Shy Ji-hae's friend is having problems expressing her feelings to the boy she loves, so she asks Ji-hae to write e-mails to him in her name. As the boy falls in love with her letters, ... See full summary »
Eun-joo moves out of her house "Il Mare", leaving behind a Christmas card for the eventual new owner of the house in 1999. In it she asks him/her to forward any mail of hers to her new ... See full summary »
Beautiful student Su-Eun prevents her fellow student Su-Ho to drown in the ocean. Su-Ho however, does not know who saved him, until Su-Eun tells him after a while. The love between them ... See full summary »
Two girls confused between love and friendship leave their mutal friend Ji-Hwan unexpectedly. Years later, Ji-Hwan departs on a long journey to find his old friends as he confronts a ... See full summary »
Jae-Kyung (Hyun-Bin ) is a tough guy, who is a high school senior,If he turns 19 years means, he could be a millionaire by inheriting his deceased grandfather's wealth. Unfortunately his ... See full summary »
When Lee Jin-woo rescued Su-eun from a fire they both defied the odds in surviving. He fell in love with her older sister, Soo-jeong Lim, who now desires the brave fireman to propose marriage thinking that this will make him less fearless in facing the flames and lessen her greatest fear. He wishes to do so, but his romantic streak causes him to seek the proper moment. Su-eun works as a "character" in an amusement park. Her face was scared in the fire, and in addition she is a deaf mute. Feeling free to be more forward when in costume behind a large "Raggedy-Ann" head, she approaches a handsome artist who frequents the park to paint. He starts to come infatuated with her, despite never having seen her face or heard her voice. She starts to fall in love with him. Choi Suk-hyun informs her boyfriend, Jung Ha-seok, that she wishes to break up for he is still unemployed after 3 years and she cannot face a future of poverty. He vows to get a job to reverse her feelings, and when a stranger... Written by
It's been some time since I've watched a movie with a relative huge ensemble cast (think the last was Crash), and little did I expect this Korean romance movie to boost the same too, with fine acting, good comedy and lots of love demonstrated in various ways.
There are 4 separate stories in this film, and it's difficult for me to judge which of them is superior than the other. Each looked into its niche area, and have ample screen time to develop its story, though the characters do get intertwined in one another's story with little conscious interaction.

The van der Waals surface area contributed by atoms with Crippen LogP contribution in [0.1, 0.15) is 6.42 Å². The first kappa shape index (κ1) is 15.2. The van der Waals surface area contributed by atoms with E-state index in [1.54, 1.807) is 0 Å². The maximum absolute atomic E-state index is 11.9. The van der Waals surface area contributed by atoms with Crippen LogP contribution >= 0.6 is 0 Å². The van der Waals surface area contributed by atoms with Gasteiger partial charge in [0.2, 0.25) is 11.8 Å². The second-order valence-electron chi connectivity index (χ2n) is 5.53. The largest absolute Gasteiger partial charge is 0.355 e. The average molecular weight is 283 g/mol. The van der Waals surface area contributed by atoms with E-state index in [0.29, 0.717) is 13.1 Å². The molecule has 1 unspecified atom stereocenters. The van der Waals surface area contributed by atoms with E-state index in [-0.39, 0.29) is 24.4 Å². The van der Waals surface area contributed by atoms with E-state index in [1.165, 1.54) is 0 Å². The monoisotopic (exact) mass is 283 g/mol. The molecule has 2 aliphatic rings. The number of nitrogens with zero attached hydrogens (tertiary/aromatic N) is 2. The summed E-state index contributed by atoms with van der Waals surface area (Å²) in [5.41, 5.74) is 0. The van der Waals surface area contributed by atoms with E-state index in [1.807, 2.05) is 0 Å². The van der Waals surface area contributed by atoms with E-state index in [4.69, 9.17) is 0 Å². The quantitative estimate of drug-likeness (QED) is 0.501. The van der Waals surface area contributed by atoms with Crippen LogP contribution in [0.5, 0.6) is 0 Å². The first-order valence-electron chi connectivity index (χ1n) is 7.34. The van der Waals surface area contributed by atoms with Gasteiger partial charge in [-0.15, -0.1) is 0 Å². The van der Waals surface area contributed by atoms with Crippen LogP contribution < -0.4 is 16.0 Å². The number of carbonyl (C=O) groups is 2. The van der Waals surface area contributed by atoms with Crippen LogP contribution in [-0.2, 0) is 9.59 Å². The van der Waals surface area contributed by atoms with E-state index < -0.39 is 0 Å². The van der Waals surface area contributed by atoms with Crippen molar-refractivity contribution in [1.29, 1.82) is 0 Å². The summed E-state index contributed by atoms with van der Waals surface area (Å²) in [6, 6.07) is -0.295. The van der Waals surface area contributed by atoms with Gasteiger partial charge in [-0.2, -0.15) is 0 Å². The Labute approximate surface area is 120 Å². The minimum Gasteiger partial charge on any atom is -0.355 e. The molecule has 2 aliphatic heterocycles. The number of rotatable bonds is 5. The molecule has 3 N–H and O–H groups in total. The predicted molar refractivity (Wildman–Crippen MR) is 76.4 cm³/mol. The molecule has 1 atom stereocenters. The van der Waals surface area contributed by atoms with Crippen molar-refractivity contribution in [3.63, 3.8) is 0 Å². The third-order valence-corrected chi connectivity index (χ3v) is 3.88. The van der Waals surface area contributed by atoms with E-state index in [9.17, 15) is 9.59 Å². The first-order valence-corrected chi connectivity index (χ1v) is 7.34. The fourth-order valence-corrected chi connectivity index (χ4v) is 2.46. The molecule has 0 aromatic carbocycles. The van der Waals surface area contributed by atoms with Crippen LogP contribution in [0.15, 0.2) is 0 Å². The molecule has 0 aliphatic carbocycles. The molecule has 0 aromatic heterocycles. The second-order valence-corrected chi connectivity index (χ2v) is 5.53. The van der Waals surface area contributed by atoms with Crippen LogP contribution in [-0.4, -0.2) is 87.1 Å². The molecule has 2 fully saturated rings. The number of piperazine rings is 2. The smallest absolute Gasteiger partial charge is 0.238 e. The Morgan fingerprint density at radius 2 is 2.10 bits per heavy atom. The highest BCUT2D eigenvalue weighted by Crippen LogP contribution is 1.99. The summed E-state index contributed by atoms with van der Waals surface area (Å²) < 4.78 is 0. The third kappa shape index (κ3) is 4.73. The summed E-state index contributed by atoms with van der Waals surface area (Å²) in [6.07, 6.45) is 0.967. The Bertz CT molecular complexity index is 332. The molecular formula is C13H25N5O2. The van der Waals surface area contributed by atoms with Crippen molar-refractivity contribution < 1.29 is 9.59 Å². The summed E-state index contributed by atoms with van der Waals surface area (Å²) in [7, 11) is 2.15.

The first concerns a firefighter and his girlfriend, who works in a TV station as a news translator for the mute. She's waiting for him to propose, focused on the rationale that given his dangerous job, she likes the idea of him having to think of her, to hesitate for a while before jumping into danger. He, on the other hand, is waiting for that perfect opportunity, setting and all, before popping the question. Initially I thought that this was the most stable of the relationships, until they hit a brick wall in their communications, and as usual, misunderstanding ensues.
Breaking down of communications also happen between the firefighter and his soon-to-be sister-in-law, but that provided some of the best comedic situations in the movie. She's mute, and had her life saved by him (but he fell for the sister, so don't ask). She works as a Snow White doll in a theme park, and gets infatuated with a painter who frequents the same park. However, she's slightly disfigured on her face, and hides behind the Snow White caricature all the time. I found this to be something that I could relate to, being shy, yet bold when hiding behind a mask. Given by the audience's reaction, this piece probably is the most popular with its identifiable theme of infatuation, and the cutesy way in which it got played out.
The third story is about a mother-son relationship. The mother, being a career woman, hardly gets to interact with her child, and the son misses his mother badly. Until an illness confines her to the hospital bed, and they start to bond as mother-son would, given plenty of communication opportunities. However, as the story unfolds, it's also the most predictable of the lot. It's touching, but not as touching as the mother-son relationship in the Japanese movie Be With You last year.
The last story, and perhaps the saddest of all, is between a boy and a girl who've broken up. The girl's stuck in a dead end job and yearns to be rescued by an economically stable guy, but the guy's she's in love with (or used to be) is perpetually stuck in unemployment. When they broke up, the circumstances under which it was told to him, brought him an entrepreneurial opportunity. He tries to woo back his love, and I felt that the ending for this segment was the best in the way it developed, with the fine cinematography of reflection and rain.
The soundtrack is kept simple, with the theme song played over and over again in various situations. But somehow it's strange, that the same song, when played, seemed able to evoke the different emotions the situation wants from you. And that I'd tip my hat off to.
Halfway through, I thought that it would make a nice Valentine's movie, with its bountiful picturesque and heartwarming moments. But by its ending, even though events played out is typical of a weepy, I'd still recommend it for this season of love, for the plain message of not taking a significant other, a loved one, for granted. Tell them "I Love You", now.
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